Playing to Your Strengths on the LSAT
As in any activity that takes intensive training for a single event — a musical concert or a game against rivals — some days of testing will feel better than others; there are days when we just feel “on” and perform at a higher level, and others days when we just feel “off” and perform poorly. The goal of preparation, in this light, is not only to learn the contents of the test, but also to minimize the number of our “off” days and increase the ceiling — our highest level of proficiency — of our “on” days.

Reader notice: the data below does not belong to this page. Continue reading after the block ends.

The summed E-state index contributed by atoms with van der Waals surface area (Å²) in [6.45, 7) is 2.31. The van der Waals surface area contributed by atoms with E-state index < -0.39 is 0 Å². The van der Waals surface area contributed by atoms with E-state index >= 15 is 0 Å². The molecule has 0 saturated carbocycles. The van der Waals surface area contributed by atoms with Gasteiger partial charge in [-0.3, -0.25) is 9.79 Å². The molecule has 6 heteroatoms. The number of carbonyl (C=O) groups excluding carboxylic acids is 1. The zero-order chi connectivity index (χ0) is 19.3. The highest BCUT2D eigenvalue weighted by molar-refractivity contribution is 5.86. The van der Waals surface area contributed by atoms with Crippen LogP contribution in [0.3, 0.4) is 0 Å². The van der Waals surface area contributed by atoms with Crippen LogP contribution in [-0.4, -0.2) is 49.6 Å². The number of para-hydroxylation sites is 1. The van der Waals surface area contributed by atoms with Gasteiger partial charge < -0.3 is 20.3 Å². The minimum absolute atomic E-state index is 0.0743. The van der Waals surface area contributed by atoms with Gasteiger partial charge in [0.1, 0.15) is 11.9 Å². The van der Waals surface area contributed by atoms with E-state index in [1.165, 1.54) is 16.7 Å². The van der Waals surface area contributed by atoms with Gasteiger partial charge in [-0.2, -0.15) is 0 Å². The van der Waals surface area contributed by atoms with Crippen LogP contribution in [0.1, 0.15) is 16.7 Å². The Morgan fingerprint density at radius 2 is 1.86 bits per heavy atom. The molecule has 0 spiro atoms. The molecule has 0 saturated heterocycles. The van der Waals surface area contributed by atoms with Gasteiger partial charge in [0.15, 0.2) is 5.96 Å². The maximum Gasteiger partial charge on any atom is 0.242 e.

Effective test prep, then, should make sure that students are “on” for the main event. One simple, but counter-intuitive, strategy that I began using for LSAT prep but have extended to all tests? Dedicate the week before the exam toward improving on one’s strengths, rather than working on one’s weaknesses. This preparation can both provide students more time for the more challenging material on the test (because the less challenging material will be completed even faster than usual) and, more importantly, bolster students’ confidence, giving them a boost that will translate to all areas of a test.